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Part of the pleasure of so many Spike Lee films comes from the sheer volume of ideas each one contains — not just political ideas, but also his visual innovation and liveliness. All the Brooklynite filmmaker’s works are full of messy humanity, finding art in controversial topics and grey areas. In recent years, his search for a middle ground has gotten somewhat frustrating (take the likes of BlacKkKlansman), but his filmmaking is no less galvanizing. Lee constantly swings for the fences, and while that turns up some misses, it also makes for one of the most exciting filmographies of any US director.
The centerpiece of that filmography is, of course, 1989’s Do the Right Thing. Set over the course of one oppressively hot summer day in Bed-Stuy, it follows pizza delivery boy Mookie (Lee himself) and other residents, weaving a tapestry of the neighborhood through monologues and vignettes. It feels important to recognize the film’s craft upfront; like a lot of Lee’s thematically dense work, it’s most often remembered for its continued social relevance. But Do the Right Thing is also memorable because of its soulful and frequently rageful soundtrack, as well as Ernest Dickerson’s sun-soaked and romantic cinematography (he would become Lee’s longtime collaborator and a great director in his own right). Lee’s humanist slice-of-life story is composed with formal beauty and electrifying directness, complete with soliloquies and monologues directly to the camera, compiled in montage to evoke the tension the neighborhood is feeling in the heat.
Lee filters contemporary America and the weight of its history through the structures of theatre. Its now-iconic opening moments, featuring Rosie Perez dancing and shadowboxing to Public Enemy, appears on a stage built to look like Bed-Stuy. This continues through to its insular setting, and the story taking place over a single day. It’s essentially a Greek tragedy where everyone is wearing Nikes. Its mimesis comes down to a microcosm of America contained within Bed-Stuy.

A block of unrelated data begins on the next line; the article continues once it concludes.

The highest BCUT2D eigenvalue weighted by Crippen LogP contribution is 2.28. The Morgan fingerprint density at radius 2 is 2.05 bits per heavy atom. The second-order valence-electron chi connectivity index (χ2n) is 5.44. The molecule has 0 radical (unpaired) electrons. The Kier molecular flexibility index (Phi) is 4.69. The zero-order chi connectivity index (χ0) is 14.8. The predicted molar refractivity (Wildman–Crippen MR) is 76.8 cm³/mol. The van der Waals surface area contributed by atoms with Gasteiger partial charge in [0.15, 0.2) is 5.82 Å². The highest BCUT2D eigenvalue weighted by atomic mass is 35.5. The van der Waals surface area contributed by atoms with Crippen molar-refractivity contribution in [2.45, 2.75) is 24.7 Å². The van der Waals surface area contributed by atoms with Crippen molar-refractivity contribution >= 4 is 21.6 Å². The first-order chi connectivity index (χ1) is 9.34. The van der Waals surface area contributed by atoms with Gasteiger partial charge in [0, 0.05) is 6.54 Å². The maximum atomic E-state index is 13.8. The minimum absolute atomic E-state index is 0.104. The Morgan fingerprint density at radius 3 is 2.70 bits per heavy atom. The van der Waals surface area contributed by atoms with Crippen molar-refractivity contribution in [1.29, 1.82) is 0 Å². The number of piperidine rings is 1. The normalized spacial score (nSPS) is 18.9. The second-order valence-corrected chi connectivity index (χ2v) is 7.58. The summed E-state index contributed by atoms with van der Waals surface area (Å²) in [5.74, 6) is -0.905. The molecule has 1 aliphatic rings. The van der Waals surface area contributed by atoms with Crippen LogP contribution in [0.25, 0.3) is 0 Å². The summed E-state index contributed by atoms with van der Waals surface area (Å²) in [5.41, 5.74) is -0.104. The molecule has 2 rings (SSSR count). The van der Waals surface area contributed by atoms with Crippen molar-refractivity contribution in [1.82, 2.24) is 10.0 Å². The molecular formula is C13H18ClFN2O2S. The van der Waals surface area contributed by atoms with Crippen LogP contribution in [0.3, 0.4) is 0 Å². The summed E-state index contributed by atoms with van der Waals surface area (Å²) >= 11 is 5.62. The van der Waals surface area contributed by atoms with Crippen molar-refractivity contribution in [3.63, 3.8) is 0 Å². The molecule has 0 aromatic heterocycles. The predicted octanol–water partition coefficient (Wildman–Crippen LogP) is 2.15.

These theatrical structures and the film’s frequent direct-to-camera addresses illuminate different points of view, most famously with Radio Raheem’s (Bill Nunn) story of the “right hand of love and left hand of hate.” Characters speak in deliberately colorful dialogue that heighten the theatrical feeling. Dickerson’s framing swings from humble to almost religious reverence of the characters, utilizing low-angle shots as they give sermons. Watch as Smiley (Roger Guenever Smith), standing in front of a Baptist church, preaches of Martin Luther King and Malcolm X, not the Lord. The movie even makes space for a Greek chorus, in the form of three shit-talking old-timers. They talk about climate change and gleefully insult each other and anyone who walks by in hilarious interludes. It’s a playful touch that Lee would later replicate in Jungle Fever with a “war council” of wives, and he would invoke the concept even more faithfully to its roots with Chi-Raq, an adaptation of Lysistrata.
The energy of Do the Right Thing doesn’t just form as anger or melancholy; any mournfulness is built from its charm, from the intimacy between characters, all of which is dispelled in the screaming and harrowing last act. The film has its little joys and humanistic segments, like the young folks cooling down with an open fire hydrant, turning it off only to let Radio Raheem pass by with his signature stereo. The look ranges from sweltering heat to cool and sensual tones, or it can be strikingly energetic in how the camera swoops and zooms (while being no less lush and humanist in its focus).
In the film’s conception of Greek tragedy, catharsis is realized communally in the form of the neighborhood trashing Sal’s Pizzeria, the site of Radio Raheem’s murder by police. Lee’s messy humanism comes to a head without moral judgement on how they express their anger. On the subject of whether Mookie did indeed “do the right thing,” by instigating the restaurant’s destruction, Lee has often said, “Only white people asked me that.” The building can be rebuilt; Radio Raheem is gone forever. Perhaps the staginess of Do the Right Thing is why it packs such a huge punch. The illusion of artifice is broken by the realities of history and structural injustice in the US.
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